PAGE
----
Difference Wiki

Surname vs. Patronymic: What's the Difference?

By Harlon Moss & Aimie Carlson || Updated on May 20, 2024
A surname is a family name passed down through generations, while a patronymic is a name derived from the father's given name, indicating lineage.

Key Differences

A surname, also known as a last name or family name, is inherited and shared among family members. It is commonly used in many cultures to signify familial connections and heritage. Surnames often originate from occupations, locations, or ancestral names. A patronymic, on the other hand, is a name derived from the father's given name, indicating lineage specifically from the father. This naming practice is prevalent in cultures such as Russian and Icelandic, where a person's name reflects their father's first name with a suffix indicating "son of" or "daughter of."
Surnames are static and generally do not change with each generation, making it easier to trace family history and maintain a consistent family identity. For example, the surname "Smith" remains the same across generations regardless of the first names of the family members. Patronymics change with each generation, as they are formed based on the father's given name. For instance, if a father's name is Ivan, his son might have the patronymic Ivanovich, and his daughter might be Ivanovna. This dynamic nature reflects direct lineage rather than a family identity.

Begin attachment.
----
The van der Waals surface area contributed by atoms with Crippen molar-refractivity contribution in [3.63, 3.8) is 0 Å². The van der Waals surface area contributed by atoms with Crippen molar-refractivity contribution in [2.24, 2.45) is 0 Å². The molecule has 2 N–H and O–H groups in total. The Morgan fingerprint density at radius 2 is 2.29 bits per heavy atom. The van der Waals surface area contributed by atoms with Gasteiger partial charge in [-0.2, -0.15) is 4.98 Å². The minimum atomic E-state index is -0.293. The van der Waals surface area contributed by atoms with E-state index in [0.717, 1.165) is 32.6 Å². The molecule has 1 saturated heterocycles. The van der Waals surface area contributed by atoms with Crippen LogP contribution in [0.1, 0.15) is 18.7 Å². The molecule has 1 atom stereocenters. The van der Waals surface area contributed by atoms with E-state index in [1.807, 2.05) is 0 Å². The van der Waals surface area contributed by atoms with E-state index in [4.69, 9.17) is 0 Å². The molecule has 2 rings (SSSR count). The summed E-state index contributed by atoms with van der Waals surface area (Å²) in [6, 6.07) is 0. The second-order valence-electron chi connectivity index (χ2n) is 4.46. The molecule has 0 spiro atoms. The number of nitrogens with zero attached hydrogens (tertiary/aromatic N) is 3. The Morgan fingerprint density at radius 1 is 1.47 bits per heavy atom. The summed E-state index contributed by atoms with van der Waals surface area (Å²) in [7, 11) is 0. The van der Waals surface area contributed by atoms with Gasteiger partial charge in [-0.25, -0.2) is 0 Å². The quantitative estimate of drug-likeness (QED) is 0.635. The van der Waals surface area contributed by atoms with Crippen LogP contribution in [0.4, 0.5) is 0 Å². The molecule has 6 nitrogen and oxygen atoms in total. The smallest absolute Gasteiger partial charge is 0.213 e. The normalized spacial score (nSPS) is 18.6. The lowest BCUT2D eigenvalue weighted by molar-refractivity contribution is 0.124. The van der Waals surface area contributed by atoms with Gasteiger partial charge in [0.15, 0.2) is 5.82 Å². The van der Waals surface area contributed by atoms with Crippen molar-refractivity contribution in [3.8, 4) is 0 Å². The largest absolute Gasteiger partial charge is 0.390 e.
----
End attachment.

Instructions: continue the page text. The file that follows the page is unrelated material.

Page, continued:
In Western cultures, surnames are more commonly used and legally recognized as identifiers in documents and records. In contrast, in cultures that use patronymics, these names can provide a rich context of immediate ancestry but might not be used as official family names in modern legal contexts.
Surnames can provide information about a person's family origin, profession, or geographic roots, while patronymics offer a direct indication of one's paternal lineage. Both naming conventions serve to connect individuals to their family histories but in distinct ways.

Comparison Chart


Inherited family name
Derived from the father's given name


Static across generations
Changes with each generation

Cultural Usage

Common in Western cultures
Common in Russian, Icelandic cultures


Indicates family heritage
Indicates paternal lineage

Legal Recognition

Widely recognized in official documents
Less commonly used as legal identifiers

Surname and Patronymic Definitions


A permanent family identifier.
She changed her surname after marriage.


A dynamic name component.
Each generation in their family gets a new patronymic.


A family name passed down through generations.
Her surname is Johnson.


Indicates paternal ancestry.
Her patronymic, Petrova, shows her father's name was Peter.


The last name of an individual, indicating family membership.
His surname, Smith, has been in the family for centuries.